Torah reading 370.
(photo credit: Marc Israel Sellem /The Jerusalem Post)
I t is always interesting when hassidic writings find their way into legal
treatises. Though the two realms – hassidism and law – are not necessarily
divorced from one another, jurists do not ineludibly buttress their legal
arguments by referencing hassidic works. One example of citing hassidic writing
in a legal work is how a hassidic jurist responded to a case of depriving
someone of his livelihood.
In his commentary on the Bible, Rabbi Yitzhak
Eizek Yehuda Yehiel Safrin of Komarno (1806-1874) wrote that depriving someone
of his livelihood is akin to murder. This understanding was based on the fact
that the Hebrew phrase “ ish ahiv ” (every man’s brother) appears three times in
the Bible (Genesis 9:5, Zechariah 7:10, Joel 2:8). The first occurrence refers
to actual murder, and the Komarno rebbe suggested that the other two occurrences
should be read in this light. Thus, thinking evil of another person in a way
that may arouse harsh judgement against him is akin to murder (based upon
Zechariah 7:10). So too, depriving someone of his livelihood is as heinous as
murder (based upon Joel 2:8).
This reading of the text can be understood
in a midrashic sense. We might say that the Komarno rebbe offers this
interpretation in order to condemn undesirable conduct, such as taking away
another person’s source of income.
But depriving people of their
livelihood is not only a moral issue. Economic models suggest that the greatest
aggregate efficiency can be achieved by allowing free-market competition. Alas,
in a laissez-faire system, some people may lose their source of income as they
are replaced by more efficient people. Balancing between the quest for
morality and the desire for economic efficiency often requires legal
Rabbi Yisrael Nissan Kupersztok (1858-1930) was a Polish
jurist who grew up with the Warka Hassidim and later identified with the
Aleksander Hassidic dynasty. Rabbi Kupersztok was asked a complicated question
about rights to operate a water mill that was owned by a non-Jew and leased to a
Jew. The details of the legal question are not necessary for the present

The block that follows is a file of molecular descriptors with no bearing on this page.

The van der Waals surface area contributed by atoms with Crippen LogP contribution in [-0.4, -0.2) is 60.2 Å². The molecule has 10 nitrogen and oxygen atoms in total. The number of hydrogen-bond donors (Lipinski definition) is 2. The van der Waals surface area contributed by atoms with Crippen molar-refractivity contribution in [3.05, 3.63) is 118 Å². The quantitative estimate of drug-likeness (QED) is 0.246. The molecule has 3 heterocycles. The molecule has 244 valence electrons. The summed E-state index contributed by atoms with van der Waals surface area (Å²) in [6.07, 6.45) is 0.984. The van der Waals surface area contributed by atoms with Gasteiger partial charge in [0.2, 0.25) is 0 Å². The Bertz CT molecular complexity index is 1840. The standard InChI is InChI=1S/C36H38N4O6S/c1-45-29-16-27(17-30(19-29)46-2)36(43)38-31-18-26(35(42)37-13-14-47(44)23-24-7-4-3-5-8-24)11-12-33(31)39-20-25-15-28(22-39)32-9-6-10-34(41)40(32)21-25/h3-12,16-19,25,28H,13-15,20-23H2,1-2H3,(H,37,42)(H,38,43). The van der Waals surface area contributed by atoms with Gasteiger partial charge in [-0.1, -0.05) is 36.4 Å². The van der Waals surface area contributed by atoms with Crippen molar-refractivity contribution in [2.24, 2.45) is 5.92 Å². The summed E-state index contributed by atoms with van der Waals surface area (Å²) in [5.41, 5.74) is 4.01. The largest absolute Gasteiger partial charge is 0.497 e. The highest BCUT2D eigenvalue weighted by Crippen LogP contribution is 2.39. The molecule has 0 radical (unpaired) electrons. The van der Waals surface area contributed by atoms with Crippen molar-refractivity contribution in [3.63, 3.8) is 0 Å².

discussion; suf- fice it to say that two people were claiming the right to
operate the mill. Rabbi Kupersztok ruled in favor of the initial operator and
explained that the sec- ond operator was forbidden from encroaching on the
livelihood of the first operator. The basis of this ruling was his
interpretation of the legal concept called ma’arufya – the protection afforded a
Jewish lessee from competition when the lessor is a non-Jew, in order to protect
the income of the lessee.
Once Rabbi Kupersztok ruled on the matter of
law, he added some thoughts from hassidic masters. Rabbi Yehiel Dancyger of
Aleksander (1828- 1894) had ominously warned that according to tradition it was
a dangerous matter to deprive a person of his livelihood. Rabbi Kupersztok then
refer- enced the explanation of the Komarno rebbe that equated taking away a
person’s income with murder.
Why did Rabbi Kupersztok add these hassidic
references? The ruling was based on the right to ma’arufya, not on the
foreboding warning of hassidic masters.
The case occurred sometime
between 1881 and 1888, when Rabbi Kupersz- tok served in the town of Rozan,
approximately 70 kilometers north of War- saw. The parties had turned to the
rabbi for the ruling, and each party had argued its case before him.
Nevertheless, there was no guarantee that the losing side would accept the
ruling. There was no formal mechanism, such as a writ of execution, that would
ensure that the parties followed the jurist’s decision. There were many
factors that could influence the outcome: the goodwill of the parties, the power
of the community to enforce rulings, the standing of the jurist and so on. In
addition to his decision, a jurist might therefore choose to try to convince the
parties or encourage them to heed his ruling.
In this case, it appears
that Rabbi Kupersztok added the hassidic reference in order to exhort the second
operator of the mill to obey the judgment. Lest the second operator was
considering the possibility of ignoring the ruling, Rabbi Kupersztok reminded
him that depriving someone of his livelihood is a perilous path. He might be
prepared to ignore the rabbinic ruling, but would he be prepared to commit
The writer is on the faculty of Pardes Institute of Jewish Studies and
is a rabbi in Tzur Hadassah. He is currently a post-doctoral fellow in Bar-Ilan
Uni- versity’s Faculty of Law.